Our sun may look like an eternal ball of burning gas, but one day it will die. This may sound like a bummer, especially for anything that's living on Earth in a few billion years, but there is a bright side to the solar doom. According to research published in the journal Nature in January 2019, our dead star will leave behind a shimmering legacy and turn into a massive crystal. This isn't the type of crystal that you'd find in an average chandelier, however.
Before we start talking about supersized stellar crystals, we first need to understand how stars like our sun live and die.
From Giant to Dwarf
The sun is fueled by nuclear fusion. Its massive gravity crushes hydrogen atoms together in its core to create helium, and the vast quantities of energy released by these fusion processes push outward, maintaining a happy equilibrium. So long as there's plenty of hydrogen fuel feeding this process, the core remains about the same size and temperature (around 15 million Kelvin), producing energy that radiates throughout the solar system, ultimately nurturing the evolution of life on a certain habitable planet called Earth. This hydrogen-burning phase lasts for 90 percent of the lifetime of our sun, a period of stellar life known as the "main sequence." We are currently about 4.5 billion years into our sun's main sequence days — or approximately halfway through its life.
What happens when that hydrogen is all used up? Things start to get a little crazy, to put it mildly. Without the outward pressure of the energy created by fusing hydrogen, the sun's gravity overwhelms the core, crushing it into a smaller space and boosting its temperature tenfold. That's OK though; the heavier helium nuclei will begin to fuse together, creating the outward pressure once again to maintain equilibrium. It's predicted that this will start happening in about 5 billion years, marked with a sudden outrush of energy known as a "helium flash." As the helium fuses, carbon and oxygen are formed and the temperature of the core rises yet again.
Soon after, even heavier elements also begin to fuse, and the sun on the whole will look a bit worse for the wear. It will begin to swell, blasting interplanetary space with savage solar winds that begin to strip away its upper layers. Though our sun isn't massive enough to explode as a supernova, it will turn into a red giant star, possibly expanding beyond the orbit of Earth. And that's not good. Our planet will be toast.
After the death of our star, it'll leave behind the wispy remains of solar plasma — creating a beautiful planetary nebula enriched with newly formed heavy elements that will go on to create the next generation of stars and planets — and in its core will be a hot stellar remnant known as a white dwarf, a tiny, dense star shimmering brightly, a testament to the sun that used to be in its place.
White dwarfs can sustain themselves for billions of years before fizzing out and dimming forever, but this isn't the end of the story. Using observations by the European Gaia mission, which is currently making precision measurements of stars throughout our galaxy, researchers at the University of Warwick in the U.K. have stumbled on a white dwarf secret that has remained hidden.
The Crystal Dwarf
Soon after forming, white dwarfs are extremely hot, radiating the intense energy that was once held in the core of the main sequence star that came before them. Over the billions of years after forming, white dwarfs slowly cool and, at a certain point, the oxygen and carbon they contain will go through a phase transition — akin to liquid water freezing and turning into solid ice, only at much more extreme temperatures and pressures — solidifying to form a huge crystal.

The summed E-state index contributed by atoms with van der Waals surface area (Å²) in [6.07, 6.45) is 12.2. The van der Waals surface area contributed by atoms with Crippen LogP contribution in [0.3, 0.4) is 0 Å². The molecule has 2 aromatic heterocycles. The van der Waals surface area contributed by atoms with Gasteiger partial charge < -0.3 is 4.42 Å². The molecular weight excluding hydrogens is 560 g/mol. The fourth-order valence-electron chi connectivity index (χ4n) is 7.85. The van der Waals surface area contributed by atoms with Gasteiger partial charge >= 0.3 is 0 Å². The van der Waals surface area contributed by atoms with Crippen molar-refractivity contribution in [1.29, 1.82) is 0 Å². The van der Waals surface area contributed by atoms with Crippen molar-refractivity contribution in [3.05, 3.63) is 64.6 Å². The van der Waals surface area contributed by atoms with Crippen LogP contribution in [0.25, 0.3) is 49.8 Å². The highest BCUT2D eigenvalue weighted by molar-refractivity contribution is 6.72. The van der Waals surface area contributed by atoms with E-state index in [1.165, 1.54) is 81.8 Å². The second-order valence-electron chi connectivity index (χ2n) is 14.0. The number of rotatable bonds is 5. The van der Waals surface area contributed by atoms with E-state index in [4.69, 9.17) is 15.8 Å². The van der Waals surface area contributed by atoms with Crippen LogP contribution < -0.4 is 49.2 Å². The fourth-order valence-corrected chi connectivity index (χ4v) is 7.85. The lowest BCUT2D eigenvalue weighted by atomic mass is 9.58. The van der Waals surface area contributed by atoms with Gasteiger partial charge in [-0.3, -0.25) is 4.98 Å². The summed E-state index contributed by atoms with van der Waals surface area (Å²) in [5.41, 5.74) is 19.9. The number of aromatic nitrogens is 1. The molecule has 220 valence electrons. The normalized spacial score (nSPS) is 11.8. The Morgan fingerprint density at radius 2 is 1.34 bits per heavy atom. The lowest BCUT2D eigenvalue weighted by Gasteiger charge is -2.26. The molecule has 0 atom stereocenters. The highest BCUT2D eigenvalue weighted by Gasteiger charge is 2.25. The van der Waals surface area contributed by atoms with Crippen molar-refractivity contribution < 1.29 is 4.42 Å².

"All white dwarfs will crystallize at some point in their evolution, although more massive white dwarfs go through the process sooner," Pier-Emmanuel Tremblay, from the University of Warwick's Department of Physics and leader of the study, said in a press release. "This means that billions of white dwarfs in our galaxy have already completed the process and are essentially crystal spheres in the sky. The sun itself will become a crystal white dwarf in about 10 billion years."
Tremblay's team analyzed the Gaia observations to measure the luminosities and colors of 15,000 white dwarfs within 300 light-years of Earth. What they found was an excess (or a "pile-up") in the population of stars of specific colors and brightness. They realized that this group of stars represented a similar phase in stellar evolution where the conditions are right for this phase transition to occur, causing a delay in cooling, thus slowing down the aging process. The researchers found that some of these stars had extended their lifespan by up to 2 billion years.
"This is the first direct evidence that white dwarfs crystallize, or transition from liquid to solid," added Tremblay, also in the statement. "It was predicted fifty years ago that we should observe a pile-up in the number of white dwarfs at certain luminosities and colors due to crystallization and only now this has been observed."
Crystallized white dwarfs aren't just a stellar curiosity; their quantum makeup is unlike anything we can recreate in the laboratory. As the white star material crystalizes, its material becomes ordered on a quantum level, nuclei aligning themselves as a 3D lattice creating a metallic oxygen core and an outer layer enriched with carbon.
So, there we have it, after stars like our sun die, their stories aren't over. All white dwarfs will go through this crystallization phase, littering the galaxy with massive diamond-like stellar remnants.